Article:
Review: Duran Duran Hungrier, Sexier Than Ever in ‘All You Need is Now’

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Review: Duran Duran hungrier, sexier than ever in 'All You Need is Now'

By Sean Daly, Times Pop Music Critic

The laddies may not be as pretty or as popular anymore, but rest assured Duran Duran is a far more impressive band today than in those New Wave '80s. I'm not talking about hits; Simon Le Bon and the boys haven't had one of those for a few presidents now. But 30 years after inception, the dashing Brits, birthed during a silly time of ephemeral haircuts and MTV sheen, have cultivated both an aura and a critical rep that extend far beyond their ability to make twice-divorced women shiver. In other words: Duran Duran still matters.

The smirky rakes behind Girls on Film and Is There Something I Should Know? have aged well, not just their mugs but their catalog and stature. Eat your heart out, a Flock of Seagulls. There's something about DD that still titillates, allows people to consider their vain poses seriously. That includes superfan Mark Ronson, the hippest producer in music, who helms the band's retrofitted new album All You Need Is Now.

The new nine-track CD is refreshingly stuck in that jungle bar from the Hungry Like the Wolf video. And the group is distancing itself from 2007's Red Carpet Massacre, which was produced by hip-hop beatmaker Timabaland (with an assist from Justin Timberlake). That creative union was a mess. Everyone involved seemed to forget that Duran Duran is, first and foremost, a great rock band.

Ronson keeps DD's true talents in mind throughout All You Need Is Now, which slickly balances wild-boy "whoa-ohs," studly guitar riffs and Nick Rhodes' insistent robo-sexual synths. It sounds sublime. Listen to the song Blame the Machines — which makes all the (non)sense of The Reflex — and it's back-to-the-future shock, tripping synapses that hadn't been fired since the Reagan administration. And why not? The Rolling Stones never changed their sound, so why should Duran Duran?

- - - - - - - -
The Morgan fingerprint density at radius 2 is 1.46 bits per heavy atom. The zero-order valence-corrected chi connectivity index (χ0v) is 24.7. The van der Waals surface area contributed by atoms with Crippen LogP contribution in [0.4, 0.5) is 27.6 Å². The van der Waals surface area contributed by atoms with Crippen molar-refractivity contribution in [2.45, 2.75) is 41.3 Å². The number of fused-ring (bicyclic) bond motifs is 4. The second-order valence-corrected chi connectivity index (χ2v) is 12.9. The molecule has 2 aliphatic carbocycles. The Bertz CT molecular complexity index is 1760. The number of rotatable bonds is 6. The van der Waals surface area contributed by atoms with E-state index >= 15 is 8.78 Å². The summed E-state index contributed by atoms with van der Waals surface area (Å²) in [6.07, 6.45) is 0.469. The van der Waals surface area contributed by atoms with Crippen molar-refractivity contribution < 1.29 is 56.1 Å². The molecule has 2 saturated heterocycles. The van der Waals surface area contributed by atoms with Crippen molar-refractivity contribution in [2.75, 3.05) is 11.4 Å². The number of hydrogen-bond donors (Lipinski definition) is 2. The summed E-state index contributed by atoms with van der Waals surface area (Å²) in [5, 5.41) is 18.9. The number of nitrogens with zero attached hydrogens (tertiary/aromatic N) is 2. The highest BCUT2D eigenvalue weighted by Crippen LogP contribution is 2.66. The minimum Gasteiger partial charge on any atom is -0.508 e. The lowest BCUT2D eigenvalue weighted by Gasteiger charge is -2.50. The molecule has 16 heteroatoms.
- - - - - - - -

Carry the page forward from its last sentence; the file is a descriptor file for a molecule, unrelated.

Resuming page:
Le Bon hasn't come off so blissfully cocky in a long time, and it's great to have music's 007 back where he belongs. The exceptionally silly but awesome Being Followed, in which Ronson frames the 52-year-old's voice in an assortment of keyboard burbles, might be one of Le Bon's best performances. And he flat-out smolders on Leave a Light On, a reminder that DD always made stellar makeout music.

It's not all business as usual: Ronson gets the modern notion to pair the loverboys, so adept at flirting one-sided from behind their awesome hair, with a pair of femme fatales: Scissor Sister Ana Matronic and hip-hopper Kelis. Breaking up the testosterone factory works well, especially on The Man Who Stole a Leopard, which features Le Bon stalking Kelis all via John Taylor's groinal bassline. It's both overheated and contained, a seductive DD specialty. Has there ever been a band so good at being on the prowl? Happy hunting, boys.

Courrtesy St. Petersburg Times
Sean Daly can be reached at sdaly@sptimes.com or (727) 893-8467. His Pop Life blog is at tampabay.com/blogs/poplife.

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